Once restrictions lift, most Europeans say they plan to eat less meat and fly less frequently to combat climate change
By Kate Abnett
BRUSSELS, Jan 11 (Reuters) - A majority of European citizens intend to fly less and already eat less meat to help fight climate change, according to a survey published by the European Investment Bank (EIB) on Monday.
Of 27,700 survey respondents in the EU's 27 countries, 74% of respondents said they intended to fly less frequently for environmental reasons, once COVID-19 restrictions are lifted. That included 43% of respondents who said they would do this "all the time" and 31% who said they would "from time to time".
Europe's aviation sector is under scrutiny from customers and regulators over its carbon footprint, at the same time that airlines battle a slump in demand due to the pandemic.
Asked if they planned to choose trains over planes for short-haul trips, 71% of respondents in the EIB survey said they do.
In the poll, conducted in October-November 2020, 66% of Europeans said they already eat less meat to fight climate change and a further 13% said they planned to do so soon.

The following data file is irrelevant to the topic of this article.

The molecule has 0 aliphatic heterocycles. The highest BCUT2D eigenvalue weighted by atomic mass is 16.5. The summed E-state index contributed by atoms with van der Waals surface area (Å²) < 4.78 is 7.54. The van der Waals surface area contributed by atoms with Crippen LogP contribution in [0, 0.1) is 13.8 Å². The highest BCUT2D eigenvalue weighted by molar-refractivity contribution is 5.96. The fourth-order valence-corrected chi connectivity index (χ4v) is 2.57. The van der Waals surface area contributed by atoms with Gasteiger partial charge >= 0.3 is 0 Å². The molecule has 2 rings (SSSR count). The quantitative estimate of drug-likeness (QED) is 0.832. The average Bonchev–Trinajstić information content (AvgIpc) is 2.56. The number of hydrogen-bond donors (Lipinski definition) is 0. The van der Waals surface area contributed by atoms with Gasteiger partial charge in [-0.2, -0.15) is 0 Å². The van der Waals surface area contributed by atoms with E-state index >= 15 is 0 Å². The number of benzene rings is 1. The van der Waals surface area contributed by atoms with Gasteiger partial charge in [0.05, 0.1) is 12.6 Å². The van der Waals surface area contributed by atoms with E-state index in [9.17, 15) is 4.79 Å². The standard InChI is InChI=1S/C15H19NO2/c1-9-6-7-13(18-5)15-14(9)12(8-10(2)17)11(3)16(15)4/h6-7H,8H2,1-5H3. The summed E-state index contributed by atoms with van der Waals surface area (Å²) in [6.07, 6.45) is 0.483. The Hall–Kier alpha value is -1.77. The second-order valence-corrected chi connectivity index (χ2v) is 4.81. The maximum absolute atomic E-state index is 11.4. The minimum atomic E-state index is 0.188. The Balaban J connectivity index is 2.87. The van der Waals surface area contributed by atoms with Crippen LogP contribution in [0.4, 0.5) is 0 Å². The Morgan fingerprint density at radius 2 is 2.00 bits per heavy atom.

COVID-19 lockdowns meant global CO2 emissions dropped in 2020 compared with recent years, but it still ranked as the joint-hottest on record - underscoring the need for faster action to slash emissions to avoid locking in catastrophic future warming.
The EU is drafting a major package of new policies to curb pollution, including measures such as renovating buildings to use less energy, forcing carmakers to meet tougher emissions standards and levying higher carbon costs on factories.
Brussels also aims to help consumers make sustainable choices. The EU aims to have 3 million public electric car charging points by 2030. A ban on single-use plastic straws and cutlery takes effect this year.
"Citizens feel the impacts of climate change and they want the climate crisis to be addressed with unprecedented action," EIB Vice President Ambroise Fayolle said.
The EIB, the EU's lending arm, could help people adopt environmentally-friendly habits by financing clean energy and low-carbon transport, Fayolle said.
(Reporting by Kate Abnett; Editing by Marine Strauss and Edmund Blair)
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